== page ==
An article written years ago by Tony Benjamin still has just as much merit today as it does when it was written. It’s entitled 10 Reasons to Think Small, as in a ‘small agency’. Here are the 10 points:

1. You get better creative
2. Small agencies are less expensive
3. Substance over surface
4. Clients are more important to small shops
5. At small agencies people aren’t afraid to get their hands dirty
6. Small agencies are apolitical
7. Small agencies are faster
8. Small agencies are friendlier
9. Small agencies make a client’s budget go further
10. Small agencies need every client

Future posts will elaborate on each one of these points, but if you own a company or are tasked with the marketing and advertising success of that company, pick up the phone and give your local small ad agency a call (our number is 561-683-0404…shameless plug!).  Most often an initial consultation is free, and you can determine if they are the right fit is for you.

We consider our agency to be an extension of your company. When you work with us, it’s like partnering with another company that is focused on one task – increasing business through the message you convey. The goal is to allow us to do our job, and in turn let you focus on your job of running the company, and growing your company.

Don’t think you’re too small for an agency, the money you think you’re saving could be costing you a great deal. To schedule a free consultation with b digital, please visit us online at bdigitalagency.com (A division of Baldrica Advertising and Marketing) or call 561-683-0404

The new ‘Mind Your Business’ Video Blog

Welcome to ‘Mind Your Business’ a new video blog featuring your company! The idea is simple, we want to speak to as many business owners and marketers and find out how you’re integrating digital with your traditional efforts.

We call this ‘tradigital’, but you can call it whatever you like. The key is to learn what is working and what some of your challenges are. As an agency who focuses on ‘tradigital’ we see the many challenges business owners have today as they try and integrate digital.

The most obvious challenge is learning a new technology and deciding if it makes sense to apply time and resources to it. At what point do you decide that a certain tool or digital strategy is not ‘fly by night’ and that you’re company stands to benefit from it?

It seems that as soon as one strategy or resource reaches a critical mass, there is a new one waiting to replace it. While this has always been the case in technology, we have never seen such a rapid cycle of it. Even hardware is quickly outdated and replaced by newer models with updated functions and features.

There are however several undeniable digital products and services that have proven their worth, and though continually evolving, should be part of any marketing strategy. Search Engine Optimization using proper keyword strategies and blog posts for original content continue to dominate the internet ‘marketing’ space.

The practice of purchasing ‘adwords’ on Google, Bing and Yahoo, (maybe the original ‘online advertising’ strategy) continues to show dividends today, and shows no signs of slowing down.

Social Media seems to be the new ‘too big to fail’ strategy that has shown tremendous promise as more and more consumers look for new ways to interact with the brands they love the most. Facebook continues to dominate the space, but giants such as Twitter, Linked-In, YouTube and Google+ make managing the process that much more challenging.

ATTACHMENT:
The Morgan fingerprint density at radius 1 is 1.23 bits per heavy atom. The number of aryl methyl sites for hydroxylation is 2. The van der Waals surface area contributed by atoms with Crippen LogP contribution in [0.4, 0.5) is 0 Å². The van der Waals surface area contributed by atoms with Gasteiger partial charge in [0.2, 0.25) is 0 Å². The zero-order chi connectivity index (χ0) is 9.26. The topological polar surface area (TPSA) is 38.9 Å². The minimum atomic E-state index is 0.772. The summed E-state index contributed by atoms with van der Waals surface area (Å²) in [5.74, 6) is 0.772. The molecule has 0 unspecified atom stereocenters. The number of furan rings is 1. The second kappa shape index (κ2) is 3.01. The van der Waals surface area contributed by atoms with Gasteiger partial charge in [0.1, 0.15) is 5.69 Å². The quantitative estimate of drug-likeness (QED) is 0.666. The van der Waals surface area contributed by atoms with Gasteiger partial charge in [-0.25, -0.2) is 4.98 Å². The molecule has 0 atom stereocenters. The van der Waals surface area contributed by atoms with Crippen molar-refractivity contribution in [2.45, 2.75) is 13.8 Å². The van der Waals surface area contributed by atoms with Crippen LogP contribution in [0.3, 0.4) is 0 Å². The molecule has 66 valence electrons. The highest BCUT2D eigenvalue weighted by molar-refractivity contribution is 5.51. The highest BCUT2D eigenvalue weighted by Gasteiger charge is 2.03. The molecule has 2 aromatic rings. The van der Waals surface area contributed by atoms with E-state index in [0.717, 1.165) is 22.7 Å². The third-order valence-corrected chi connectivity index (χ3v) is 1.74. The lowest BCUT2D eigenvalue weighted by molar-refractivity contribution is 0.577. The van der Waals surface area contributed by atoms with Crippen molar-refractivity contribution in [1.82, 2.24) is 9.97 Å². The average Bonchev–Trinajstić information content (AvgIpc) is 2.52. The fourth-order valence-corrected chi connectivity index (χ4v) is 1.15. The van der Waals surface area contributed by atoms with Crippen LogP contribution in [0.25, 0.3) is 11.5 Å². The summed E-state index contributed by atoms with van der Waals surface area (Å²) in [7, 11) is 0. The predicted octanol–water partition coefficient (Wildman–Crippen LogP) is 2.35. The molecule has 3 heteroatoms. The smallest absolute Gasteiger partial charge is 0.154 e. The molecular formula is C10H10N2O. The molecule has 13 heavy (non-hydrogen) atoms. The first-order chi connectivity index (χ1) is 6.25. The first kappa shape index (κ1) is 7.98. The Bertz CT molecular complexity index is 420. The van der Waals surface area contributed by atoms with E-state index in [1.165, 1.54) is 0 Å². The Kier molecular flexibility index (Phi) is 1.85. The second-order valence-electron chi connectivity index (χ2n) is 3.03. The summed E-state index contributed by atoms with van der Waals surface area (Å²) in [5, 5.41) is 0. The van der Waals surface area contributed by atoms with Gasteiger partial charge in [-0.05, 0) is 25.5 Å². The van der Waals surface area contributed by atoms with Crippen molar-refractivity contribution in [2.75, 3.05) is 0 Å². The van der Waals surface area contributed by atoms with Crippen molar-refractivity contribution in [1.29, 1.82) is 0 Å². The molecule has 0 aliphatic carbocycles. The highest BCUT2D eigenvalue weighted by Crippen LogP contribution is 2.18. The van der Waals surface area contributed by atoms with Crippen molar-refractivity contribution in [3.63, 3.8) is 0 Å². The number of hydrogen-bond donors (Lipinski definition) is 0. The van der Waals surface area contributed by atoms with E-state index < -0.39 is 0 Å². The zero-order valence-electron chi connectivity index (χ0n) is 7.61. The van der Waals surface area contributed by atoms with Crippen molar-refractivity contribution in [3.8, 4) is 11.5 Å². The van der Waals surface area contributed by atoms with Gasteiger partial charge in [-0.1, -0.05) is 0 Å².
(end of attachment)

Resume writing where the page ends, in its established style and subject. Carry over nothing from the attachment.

This new video blog seeks to interview business owners and marketers and find out how they’re integrating these digital assets and what results they’re seeing.

Questions like:
• Are you seeing increased traffic to your website?
• Are your prospects finding you through social media?
• Are you using Pinterest, Instagram, Viddy or other social tools to drive traffic?
• Do you use Twitter for customer service purposes?
• Have you tested the use of a landing page or vanity URL?
• How do you integrate your blog with your marketing plan?
• Do you use custom tabs on Facebook and has it increased likes?
• Do you advertise online or on social media sites?

The key takeaway we’re looking for is to see how businesses are integrating digital with their traditional efforts, and what kind of results are they seeing? If you’re a business owner or marketer that has seen some success integrating digital, we’d like to schedule a 30 minute interview and find out how you’re minding your business! This video will be used on our site, and syndicated to our entire social media community, as well as sent out over the PR wire. In addition, you will receive a copy of the interview to use as you wish.

We hope this video series will not only teach and inspire other businesses and marketers, but that in true ‘Social Sense’, will also direct some eyeballs and eventually new business your way! Thank you for taking the time, please email me at jgarcia@bdigitalagency.com or call 561-288-1625 to schedule your on-site interview.

Think of ‘Tradigital’ as a way of teaching an old dog, new tricks!

The more we have these ‘tradigital’ conversations with our clients, the more I see the light bulb go off in their heads. It’s almost as you can literally see a flip switched and all of a sudden ‘they get it’.

If you’re reading this and have no idea what I’m talking about, that’s great (read on!) and if you have been having tradigital conversations, than you probably know what I mean.

Let’s go back for a minute…tradigital is the integration of traditional media with digital for maximum results. Basically, we teach that traditional media is by no means dead, it’s just that the message needs to evolve to match the expectations of the audience.

If our plugged-in society, in general, ‘Googles’ everything, why are you giving them a phone number exclusively in your ads? Or, for that matter, sending them to an unprofessional website home page that doesn’t even feature the offer you are promoting?